20 Global Regions
The new study was published on February 8 in the journal Renewable Energy. “Unlike the previous 139-country study, which matched energy supply with annual-average demand, the present study matches supply and demand in 30-second increments for 5 years (2050-2054) to account for the variability in wind and solar power as well as the variability in demand over hours and seasons,” according to the study summary.
Grid resiliency is a phrase that is much in the news these days. Alleged energy secretary Rick Perry has claimed the US must continue to rely on nuclear and coal power because the sun doesn’t always shine and the wind doesn’t always blow. Therefore, any fool (even Rick Perry) can see that we need lots of highly polluting “baseload” generating capacity to keep the lights on. We’ve tackled that claim ourselves a few dozen times, but we do think Jacobson’s new study does a slight better job.
“Not so,” say Jacobson and his colleagues. The new study identified three separate energy storage models and failed to identify one scenario in the 5 years studied in which blackouts due to lack of electrical energy would would occur. “The fact that no blackouts occurred under three different scenarios suggests that many possible solutions to grid stability with 100 percent wind, water and solar power are possible, a conclusion that contradicts previous claims that the grid cannot stay stable with such high penetrations of just renewables.” Johnson, et al, foresee the world getting to 80% renewables by 2035 and to 100% renewables by 2050.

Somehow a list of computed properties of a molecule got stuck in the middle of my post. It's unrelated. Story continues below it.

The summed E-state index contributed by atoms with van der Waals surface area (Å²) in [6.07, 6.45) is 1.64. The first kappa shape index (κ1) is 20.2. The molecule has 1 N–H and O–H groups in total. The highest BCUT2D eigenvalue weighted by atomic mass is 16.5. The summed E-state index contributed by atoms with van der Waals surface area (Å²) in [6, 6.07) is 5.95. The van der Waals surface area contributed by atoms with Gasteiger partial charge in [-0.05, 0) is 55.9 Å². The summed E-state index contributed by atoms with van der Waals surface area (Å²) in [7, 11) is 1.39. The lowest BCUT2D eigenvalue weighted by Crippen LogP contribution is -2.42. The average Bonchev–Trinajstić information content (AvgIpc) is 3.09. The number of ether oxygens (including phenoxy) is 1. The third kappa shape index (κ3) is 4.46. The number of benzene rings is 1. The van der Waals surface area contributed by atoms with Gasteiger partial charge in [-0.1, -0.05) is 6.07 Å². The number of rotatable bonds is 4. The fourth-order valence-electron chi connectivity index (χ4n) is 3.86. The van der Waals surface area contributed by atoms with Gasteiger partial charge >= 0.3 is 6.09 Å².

The research finds that the cost of renewable energy is about 75% less than with traditional generation systems. Much of the lower cost comes from avoiding the health costs associated with breathing polluted air. It also shows that the total amount of energy needed to produce electricity will be about half of traditional methods. “The vast amount of these energy savings come from avoiding the energy needed to mine, transport and refine fossil fuels, converting from combustion to direct electricity, and using heat pumps instead of conventional heaters and air conditioners.”
Danger! Hard Work Ahead!
Meeting the 100% renewable goal is going to require an unprecedented amount of cooperation between nations — something humanity is not famous for. We have touched on this subject recently.
“Ideally, you’d have cooperation in deciding where you’re going to put the wind farms, where you’re going to put the solar panels, where you’re going to put the battery storage,” Jacobson says. “The whole system is most efficient when it is planned ahead of time as opposed to done one piece at a time.”
Mindful of the geopolitical implications, he and his colleagues are working on smaller road maps to help individual communities, many of which have already committed to achieving 100% renewable energy. Figuring out how to transition to 100% renewable energy may be the easy part. Convincing people to commit to the process is where the hard work will begin.